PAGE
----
Deletion of sphingosine kinase 1 inhibits liver tumorigenesis in diethylnitrosamine-treated mice
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Jinbiao Chen1,7, Yanfei Qi2, Yang Zhao2, Dominik Kaczorowski1, Timothy A. Couttas3, Paul R. Coleman2, Anthony S. Don3, Patrick Bertolino4, Jennifer R. Gamble2,*, Mathew A. Vadas2,*, Pu Xia5,* and Geoffrey W. McCaughan1,6,7,*
1Liver Injury and Cancer, Camperdown, NSW 2050, Australia
2Vascular Biology, Camperdown, NSW 2050, Australia
3ACRF Centenary Cancer Research, Camperdown, NSW 2050, Australia
4Liver Immunology in Centenary Institute, Camperdown, NSW 2050, Australia
5Department of Endocrinology and Metabolism, Zhongshan Hospital, Fudan University, Shanghai 200032, China
6A.W. Morrow Gastroenterology and Liver Center, Australian Liver Transplant Unit, Royal Prince Alfred Hospital, Camperdown, NSW 2050, Australia
7Sydney Medical School, University of Sydney, Camperdown, NSW 2050, Australia
*These authors contributed equally to this work
Geoffrey W. McCaughan, email: email@example.com
Pu Xia, email: firstname.lastname@example.org
Keywords: mouse; liver cancer; Sphk1; sphingosine; myc
Abbreviations: SphK: sphingosine kinase
Received: December 13, 2017 Accepted: February 21, 2018 Epub: February 26, 2018 Published: March 20, 2018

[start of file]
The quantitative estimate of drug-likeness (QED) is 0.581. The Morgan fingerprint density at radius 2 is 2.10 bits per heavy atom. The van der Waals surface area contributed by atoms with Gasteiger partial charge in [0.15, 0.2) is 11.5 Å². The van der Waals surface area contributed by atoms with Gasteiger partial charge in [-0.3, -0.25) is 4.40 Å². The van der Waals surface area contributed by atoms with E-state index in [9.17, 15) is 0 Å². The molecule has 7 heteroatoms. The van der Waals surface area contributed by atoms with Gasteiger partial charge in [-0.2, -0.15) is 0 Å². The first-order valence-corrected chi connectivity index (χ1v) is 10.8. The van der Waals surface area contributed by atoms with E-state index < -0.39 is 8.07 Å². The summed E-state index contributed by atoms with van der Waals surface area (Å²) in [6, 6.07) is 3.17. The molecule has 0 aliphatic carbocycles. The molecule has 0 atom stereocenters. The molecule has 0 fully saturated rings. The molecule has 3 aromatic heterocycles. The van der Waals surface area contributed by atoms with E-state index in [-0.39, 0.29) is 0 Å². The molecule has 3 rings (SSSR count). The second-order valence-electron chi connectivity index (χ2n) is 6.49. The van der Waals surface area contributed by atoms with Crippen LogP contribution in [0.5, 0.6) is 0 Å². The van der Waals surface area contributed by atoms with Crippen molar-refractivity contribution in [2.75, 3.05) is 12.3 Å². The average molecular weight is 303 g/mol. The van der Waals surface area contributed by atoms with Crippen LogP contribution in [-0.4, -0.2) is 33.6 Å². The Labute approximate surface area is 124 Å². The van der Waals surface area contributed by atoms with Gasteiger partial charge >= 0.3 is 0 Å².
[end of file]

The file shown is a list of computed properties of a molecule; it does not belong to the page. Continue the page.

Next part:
Primary liver cancer is the 3rd leading cause of cancer deaths worldwide with very few effective treatments. Sphingosine kinase 1 (SphK1), a key regulator of sphingolipid metabolites, is over-expressed in human hepatocellular carcinoma (HCC) and our previous studies have shown that SphK1 is important in liver injury. We aimed to explore the role of SphK1 specifically in liver tumorigenesis using the SphK1 knockout (SphK1−/−) mouse. SphK1 deletion significantly reduced the number and the size of DEN-induced liver cancers in mice. Mechanistically, fewer proliferating but more apoptotic and senescent cells were detected in SphK1 deficient tumors compared to WT tumors. There was an increase in sphingosine rather than a decrease in sphingosine 1-phosphate (S1P) in SphK1 deficient tumors. Furthermore, the STAT3-S1PR pathway that has been reported previously to mediate the effect of SphK1 on colorectal cancers was not altered by SphK1 deletion in liver cancer. Instead, c-Myc protein expression was down-regulated by SphK1 deletion. In conclusion, this is the first in vivo evidence that SphK1 contributes to hepatocarcinogenesis. However, the downstream signaling pathways impacting on the development of HCC via SphK1 are organ specific providing further evidence that simply transferring known oncogenic molecular pathway targeting into HCC is not always valid.
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